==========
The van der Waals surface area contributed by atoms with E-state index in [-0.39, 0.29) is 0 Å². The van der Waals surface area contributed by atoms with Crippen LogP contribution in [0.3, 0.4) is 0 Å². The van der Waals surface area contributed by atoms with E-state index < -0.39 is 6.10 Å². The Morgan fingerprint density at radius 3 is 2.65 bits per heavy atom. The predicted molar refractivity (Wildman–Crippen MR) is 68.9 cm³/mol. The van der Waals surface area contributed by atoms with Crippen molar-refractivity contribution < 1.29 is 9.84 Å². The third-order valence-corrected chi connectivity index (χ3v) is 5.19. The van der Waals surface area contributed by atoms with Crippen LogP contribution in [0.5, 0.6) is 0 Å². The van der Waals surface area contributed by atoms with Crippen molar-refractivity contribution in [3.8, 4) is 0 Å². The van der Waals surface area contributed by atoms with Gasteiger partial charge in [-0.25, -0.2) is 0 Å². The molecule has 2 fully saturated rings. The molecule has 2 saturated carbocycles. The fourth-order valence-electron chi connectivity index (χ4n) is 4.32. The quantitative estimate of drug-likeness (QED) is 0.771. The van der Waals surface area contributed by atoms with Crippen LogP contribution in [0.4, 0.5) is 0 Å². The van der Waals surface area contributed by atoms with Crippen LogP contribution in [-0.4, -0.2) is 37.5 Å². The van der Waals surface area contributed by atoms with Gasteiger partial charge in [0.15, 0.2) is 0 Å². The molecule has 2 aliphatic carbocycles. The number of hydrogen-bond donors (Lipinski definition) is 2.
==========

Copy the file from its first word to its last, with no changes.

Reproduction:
The van der Waals surface area contributed by atoms with E-state index in [-0.39, 0.29) is 0 Å². The van der Waals surface area contributed by atoms with Crippen LogP contribution in [0.3, 0.4) is 0 Å². The van der Waals surface area contributed by atoms with E-state index < -0.39 is 6.10 Å². The Morgan fingerprint density at radius 3 is 2.65 bits per heavy atom. The predicted molar refractivity (Wildman–Crippen MR) is 68.9 cm³/mol. The van der Waals surface area contributed by atoms with Crippen molar-refractivity contribution < 1.29 is 9.84 Å². The third-order valence-corrected chi connectivity index (χ3v) is 5.19. The van der Waals surface area contributed by atoms with Crippen LogP contribution in [0.5, 0.6) is 0 Å². The van der Waals surface area contributed by atoms with Crippen molar-refractivity contribution in [3.8, 4) is 0 Å². The van der Waals surface area contributed by atoms with Gasteiger partial charge in [-0.25, -0.2) is 0 Å². The molecule has 2 fully saturated rings. The molecule has 2 saturated carbocycles. The fourth-order valence-electron chi connectivity index (χ4n) is 4.32. The quantitative estimate of drug-likeness (QED) is 0.771. The van der Waals surface area contributed by atoms with Crippen LogP contribution in [0.4, 0.5) is 0 Å². The van der Waals surface area contributed by atoms with Crippen LogP contribution in [-0.4, -0.2) is 37.5 Å². The van der Waals surface area contributed by atoms with Gasteiger partial charge in [0.15, 0.2) is 0 Å². The molecule has 2 aliphatic carbocycles. The number of hydrogen-bond donors (Lipinski definition) is 2.